The implementation, enforcement and outreach activities for the ECA and SFOA are related to two strategic directions from the 2016-2020 Wellington-Dufferin-Guelph Strategic Plan. 

Strategic Direction: Building Healthy Communities

We will work with communities to support the health and well-being of everyone.

Strategic Direction: Service-Centred Approach

We are committed to providing excellent service to anyone interacting with Public Health.

Health Equity

A major health equity issue related to the rise of e-cigarettes is related to use among youth. 

There are concerns that several of the marketing tactics used to promote e-cigarettes may be especially effective among youth. These include celebrity endorsements, a strong social media presence and flavours such as “cotton candy”, “tutti frutti” and “alien blood”.1 Previous research in tobacco shows that youth are particularly vulnerable to these types of marketing tactics.2 

Although some proponents of e-cigarettes claim that they are only used by people trying to quit smoking, there is considerable evidence that their popularity among youth is increasing dramatically. In Canada, more teens and young adults have used e-cigarettes than any other age group. One in five Canadians between 15 and 19 have used an e-cigarette. Furthermore, 55% of the youth who had used an e-cigarette had never smoked.3 In Ontario, 15% of high school students have reported using more than “just a few puffs” in the past 12 months. Of these students, more than a third used nicotine containing e-cigarettes, while an additional 20% were unsure of the nicotine content.4

This is especially concerning because adolescent brains are more sensitive to nicotine. It has been well established that nicotine has stronger rewarding effects on adolescent brains than adult brains and youth who smoke are considerably more likely to become addicted to nicotine than adult smokers.2 Therefore, considering the widespread use of e-cigarettes among teens and their increased vulnerability to nicotine addiction, e-cigarettes have the potential to foster nicotine dependence in a new generation of youth.  


Appendix “A” – Changes Associated with the ECA and SFOA Amendments


1. Granna R, Benowits N, Glantz SA. E-cigarettes: A scientific review. Circulation. 2014 May; 129: 1972-1986.

2. Preventing tobacco use among youth and young adults.  A report of the surgeon general. Rockville (MD); US Department of Health and Human Services. 2012.

3. Reid JL, Rynard VL, Czoli CD, Hammond D. Who is using e-cigarettes in Canada? Nationally representative data on the prevalence of e-cigarette use among Canadians. Prev med. 2015 Dec; 81: 180-183.

4. Boak A, Hamilton H A, Adlaf EM, Mann RE. Drug use among Ontario students, 1977-2015: Detailed OSDUHS findings (CAMH Research Document Series No. 41). Toronto, ON: Centre for Addiction and Mental Health. 2015.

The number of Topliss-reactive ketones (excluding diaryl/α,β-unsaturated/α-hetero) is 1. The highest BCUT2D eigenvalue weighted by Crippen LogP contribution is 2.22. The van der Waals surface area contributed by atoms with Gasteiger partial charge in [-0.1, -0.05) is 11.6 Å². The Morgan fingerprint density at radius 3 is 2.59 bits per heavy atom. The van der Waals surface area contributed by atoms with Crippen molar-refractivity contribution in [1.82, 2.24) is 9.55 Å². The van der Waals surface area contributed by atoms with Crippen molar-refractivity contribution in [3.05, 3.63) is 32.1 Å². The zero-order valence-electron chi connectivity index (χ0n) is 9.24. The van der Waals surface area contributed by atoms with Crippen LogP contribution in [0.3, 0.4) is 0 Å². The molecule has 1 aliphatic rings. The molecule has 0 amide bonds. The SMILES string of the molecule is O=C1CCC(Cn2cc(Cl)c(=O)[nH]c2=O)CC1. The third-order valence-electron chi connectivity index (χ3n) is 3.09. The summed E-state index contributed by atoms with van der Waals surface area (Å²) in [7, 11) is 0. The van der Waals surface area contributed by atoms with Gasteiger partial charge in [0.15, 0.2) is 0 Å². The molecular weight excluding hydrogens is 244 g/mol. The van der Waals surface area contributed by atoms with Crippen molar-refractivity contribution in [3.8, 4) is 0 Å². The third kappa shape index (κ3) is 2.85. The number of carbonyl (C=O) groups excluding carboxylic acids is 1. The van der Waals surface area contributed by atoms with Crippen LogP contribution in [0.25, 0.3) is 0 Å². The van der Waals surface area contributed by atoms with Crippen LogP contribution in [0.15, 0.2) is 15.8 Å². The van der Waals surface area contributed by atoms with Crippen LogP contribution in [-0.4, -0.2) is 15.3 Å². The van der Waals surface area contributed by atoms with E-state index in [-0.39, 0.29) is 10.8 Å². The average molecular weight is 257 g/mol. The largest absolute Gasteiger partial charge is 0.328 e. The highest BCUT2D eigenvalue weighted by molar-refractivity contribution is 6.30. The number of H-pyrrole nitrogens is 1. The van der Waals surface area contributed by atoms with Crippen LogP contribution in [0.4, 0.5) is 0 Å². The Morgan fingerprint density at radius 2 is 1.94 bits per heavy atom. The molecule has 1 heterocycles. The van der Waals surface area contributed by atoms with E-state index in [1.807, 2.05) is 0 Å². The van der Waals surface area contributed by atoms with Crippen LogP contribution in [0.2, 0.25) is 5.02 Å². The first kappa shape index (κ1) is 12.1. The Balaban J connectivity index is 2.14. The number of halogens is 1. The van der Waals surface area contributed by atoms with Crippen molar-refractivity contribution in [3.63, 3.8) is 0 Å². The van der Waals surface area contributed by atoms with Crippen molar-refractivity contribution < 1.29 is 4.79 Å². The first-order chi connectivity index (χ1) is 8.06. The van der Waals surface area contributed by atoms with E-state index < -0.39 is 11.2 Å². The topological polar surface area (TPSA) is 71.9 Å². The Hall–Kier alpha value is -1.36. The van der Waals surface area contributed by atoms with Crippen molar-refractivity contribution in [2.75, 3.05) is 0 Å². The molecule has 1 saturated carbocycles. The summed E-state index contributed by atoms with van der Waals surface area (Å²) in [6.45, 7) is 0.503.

Details of the ECA and SFOA Changes

ECA Changes

  • Prohibit the sale and supply of e-cigarettes to anyone less than 19 years of age; 

  • Prohibit the sale and supply of e-cigarettes to any person who appears to be less than 25 years old without asking for identification;

  • Prohibiting the use of false identification to purchase an e-cigarette;

  • Prohibiting the sale of e-cigarettes in retail settings if the prescribed signs are not posted;

  • Prohibiting the sale of e-cigarettes in vending machines; and

  • Prohibit an employer from retaliating against an employee because the employee has acted in accordance with the Act.

SFOA Changes

  • Double the maximum fines for selling tobacco to anyone less than 19 years of age;

  • Prohibit the sale of tobacco products that contain flavouring. A temporary exemption is in place for menthol and clove flavoured tobacco products until January 1st, 2017. A permanent exemption exists for flavoured pipe tobacco, wine, port, whiskey and rum flavoured cigars between 1.4 and 6 grams and all cigars over 6 grams.

  • Prohibit smoking on outdoor grounds of public and private hospitals and psychiatric facilities and specified office buildings owned by the province (ex. 1 Stone Road West in Guelph). Currently, the SFOA and ECA allow for  one designated smoking area and one vaping area (as long as they do not consist of more than two walls and a roof and do not overlap one another) however, as of January 1st, 2018, there will be absolutely no smoking on these grounds.

  • Prohibit the sale of tobacco at specified office buildings owned by the province, including 1 Stone Road West in Guelph;

  • Improved enforcement procedures to address indoor use of tobacco in waterpipes; 

  • Expanded seizure authority of inspectors and updated rights of entry, inspectors are now able to seize any prohibited tobacco products offered for sale;

  • Clarify that it is prohibited to offer promotional items with a purchase of tobacco products, ex free keychain with purchase of chewing tobacco.